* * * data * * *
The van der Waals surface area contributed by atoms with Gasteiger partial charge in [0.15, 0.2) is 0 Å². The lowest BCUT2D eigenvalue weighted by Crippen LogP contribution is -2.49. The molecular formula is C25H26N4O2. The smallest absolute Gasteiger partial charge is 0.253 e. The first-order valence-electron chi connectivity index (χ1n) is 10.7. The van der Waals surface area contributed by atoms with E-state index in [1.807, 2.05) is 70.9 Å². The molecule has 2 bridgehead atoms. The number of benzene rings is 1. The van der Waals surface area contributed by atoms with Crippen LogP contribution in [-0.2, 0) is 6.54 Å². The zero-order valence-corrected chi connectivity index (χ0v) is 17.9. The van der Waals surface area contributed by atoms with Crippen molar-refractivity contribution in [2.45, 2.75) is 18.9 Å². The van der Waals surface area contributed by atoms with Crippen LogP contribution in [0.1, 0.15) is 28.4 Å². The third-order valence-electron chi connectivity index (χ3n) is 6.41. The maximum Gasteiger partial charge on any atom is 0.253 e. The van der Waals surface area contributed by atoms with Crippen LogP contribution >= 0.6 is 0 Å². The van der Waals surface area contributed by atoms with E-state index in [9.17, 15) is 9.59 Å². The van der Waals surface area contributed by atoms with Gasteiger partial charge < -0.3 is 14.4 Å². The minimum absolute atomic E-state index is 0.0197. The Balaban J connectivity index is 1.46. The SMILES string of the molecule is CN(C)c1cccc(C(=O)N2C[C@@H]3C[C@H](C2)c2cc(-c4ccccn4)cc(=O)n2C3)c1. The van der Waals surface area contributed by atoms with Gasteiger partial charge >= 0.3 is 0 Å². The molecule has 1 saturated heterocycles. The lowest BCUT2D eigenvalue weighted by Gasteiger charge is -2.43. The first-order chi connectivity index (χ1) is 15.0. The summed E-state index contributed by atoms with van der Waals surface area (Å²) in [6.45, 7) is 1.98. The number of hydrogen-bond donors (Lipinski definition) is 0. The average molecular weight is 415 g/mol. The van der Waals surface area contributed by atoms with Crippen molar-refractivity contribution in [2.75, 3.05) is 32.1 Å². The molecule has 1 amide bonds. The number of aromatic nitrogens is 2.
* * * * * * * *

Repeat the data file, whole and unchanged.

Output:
The van der Waals surface area contributed by atoms with Gasteiger partial charge in [0.15, 0.2) is 0 Å². The lowest BCUT2D eigenvalue weighted by Crippen LogP contribution is -2.49. The molecular formula is C25H26N4O2. The smallest absolute Gasteiger partial charge is 0.253 e. The first-order valence-electron chi connectivity index (χ1n) is 10.7. The van der Waals surface area contributed by atoms with E-state index in [1.807, 2.05) is 70.9 Å². The molecule has 2 bridgehead atoms. The number of benzene rings is 1. The van der Waals surface area contributed by atoms with Crippen LogP contribution in [-0.2, 0) is 6.54 Å². The zero-order valence-corrected chi connectivity index (χ0v) is 17.9. The van der Waals surface area contributed by atoms with Crippen molar-refractivity contribution in [2.45, 2.75) is 18.9 Å². The van der Waals surface area contributed by atoms with Crippen LogP contribution in [0.1, 0.15) is 28.4 Å². The third-order valence-electron chi connectivity index (χ3n) is 6.41. The maximum Gasteiger partial charge on any atom is 0.253 e. The van der Waals surface area contributed by atoms with Crippen LogP contribution >= 0.6 is 0 Å². The van der Waals surface area contributed by atoms with E-state index in [9.17, 15) is 9.59 Å². The van der Waals surface area contributed by atoms with Gasteiger partial charge < -0.3 is 14.4 Å². The minimum absolute atomic E-state index is 0.0197. The Balaban J connectivity index is 1.46. The SMILES string of the molecule is CN(C)c1cccc(C(=O)N2C[C@@H]3C[C@H](C2)c2cc(-c4ccccn4)cc(=O)n2C3)c1. The van der Waals surface area contributed by atoms with Gasteiger partial charge >= 0.3 is 0 Å². The molecule has 1 saturated heterocycles. The lowest BCUT2D eigenvalue weighted by Gasteiger charge is -2.43. The first-order chi connectivity index (χ1) is 15.0. The summed E-state index contributed by atoms with van der Waals surface area (Å²) in [6.45, 7) is 1.98. The number of hydrogen-bond donors (Lipinski definition) is 0. The average molecular weight is 415 g/mol. The van der Waals surface area contributed by atoms with Crippen molar-refractivity contribution in [2.75, 3.05) is 32.1 Å². The molecule has 1 amide bonds. The number of aromatic nitrogens is 2.